The message under the message is giving not receiving, of creating rather than buying, of fun rather than greed.
I thoroughly recommend you switch your family to this tradition, and I am not alone. Have a look at Green Father Christmas.


The evil force of belief in evil

A recent paper published in Scientific American focuses on an interesting question: not whether evil exists, but the effects of a belief that it does.

My view has always been that people may DO evil, but this in no way reflects on who or what they are. This is powerful: people always have the potential of learning to do things differently.

Believing the opposite is one of the forces that LEADS to acting in an evil way yourself, and this is the conclusion of this scientific study.


Help! My little daughters are sexual with their father
My sister has ruined my life
I must stop being violent
I am a failure


Help! My little daughters are sexual with their father

I’m not sure how to say this because I don’t know exactly what I am saying. I have been married for six years and with my husband for over twelve years. We have four children ages 8(f), 6(f), 5(m), 1(f). He works full time at a job he hates and I attend school at night. We moved here a few years ago so we don’t have any family in the area and it feels like a culture shock a lot of the time. We plan on moving in a year, after I graduate.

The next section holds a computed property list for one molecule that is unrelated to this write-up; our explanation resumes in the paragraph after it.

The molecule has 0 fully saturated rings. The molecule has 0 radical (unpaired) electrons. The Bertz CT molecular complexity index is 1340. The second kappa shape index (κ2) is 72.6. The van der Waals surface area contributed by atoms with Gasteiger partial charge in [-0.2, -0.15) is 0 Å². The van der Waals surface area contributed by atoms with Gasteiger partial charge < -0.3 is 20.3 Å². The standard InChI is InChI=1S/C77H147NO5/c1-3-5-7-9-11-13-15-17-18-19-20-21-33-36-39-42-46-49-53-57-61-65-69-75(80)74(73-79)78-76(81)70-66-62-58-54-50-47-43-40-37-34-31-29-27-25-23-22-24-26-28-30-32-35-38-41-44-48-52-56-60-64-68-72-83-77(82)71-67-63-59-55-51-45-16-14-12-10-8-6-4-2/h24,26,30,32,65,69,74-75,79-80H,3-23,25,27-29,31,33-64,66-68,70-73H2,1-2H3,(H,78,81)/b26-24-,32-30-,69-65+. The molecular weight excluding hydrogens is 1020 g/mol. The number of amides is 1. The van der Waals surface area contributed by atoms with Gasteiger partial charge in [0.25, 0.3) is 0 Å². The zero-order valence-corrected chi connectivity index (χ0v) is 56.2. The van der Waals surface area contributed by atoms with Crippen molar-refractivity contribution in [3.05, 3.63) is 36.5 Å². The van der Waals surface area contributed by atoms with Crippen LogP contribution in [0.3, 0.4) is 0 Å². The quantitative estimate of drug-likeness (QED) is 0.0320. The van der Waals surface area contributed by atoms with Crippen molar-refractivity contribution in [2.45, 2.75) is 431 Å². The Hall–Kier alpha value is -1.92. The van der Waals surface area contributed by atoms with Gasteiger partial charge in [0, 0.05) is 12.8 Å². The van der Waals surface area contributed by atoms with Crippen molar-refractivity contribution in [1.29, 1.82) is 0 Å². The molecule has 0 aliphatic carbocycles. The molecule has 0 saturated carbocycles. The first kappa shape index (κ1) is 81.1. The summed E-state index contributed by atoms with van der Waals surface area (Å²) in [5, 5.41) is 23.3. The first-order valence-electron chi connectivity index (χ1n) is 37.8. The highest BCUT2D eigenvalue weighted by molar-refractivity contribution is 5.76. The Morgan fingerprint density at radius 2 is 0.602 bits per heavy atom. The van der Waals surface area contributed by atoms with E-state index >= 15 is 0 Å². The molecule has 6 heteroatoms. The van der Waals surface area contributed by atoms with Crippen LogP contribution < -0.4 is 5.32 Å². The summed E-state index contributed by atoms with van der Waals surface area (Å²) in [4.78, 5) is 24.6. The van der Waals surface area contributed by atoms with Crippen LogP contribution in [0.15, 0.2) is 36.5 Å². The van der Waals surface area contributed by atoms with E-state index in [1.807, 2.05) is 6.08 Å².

We have been together since I was 14 and he was 15, we were each other’s first. Six years ago I had an affair. It was about two months, nothing sexually happened besides a kiss, but my husband found out. We stayed together. He retaliated by getting oral sex. We moved on and then two years ago he had sex with two different women on separate occasions. We have a healthy sex life but his libido is a lot higher than mine. He’s been exposed to pornography and sexual things since he was a child. He indulges in a lot of porn and masturbates several times a day.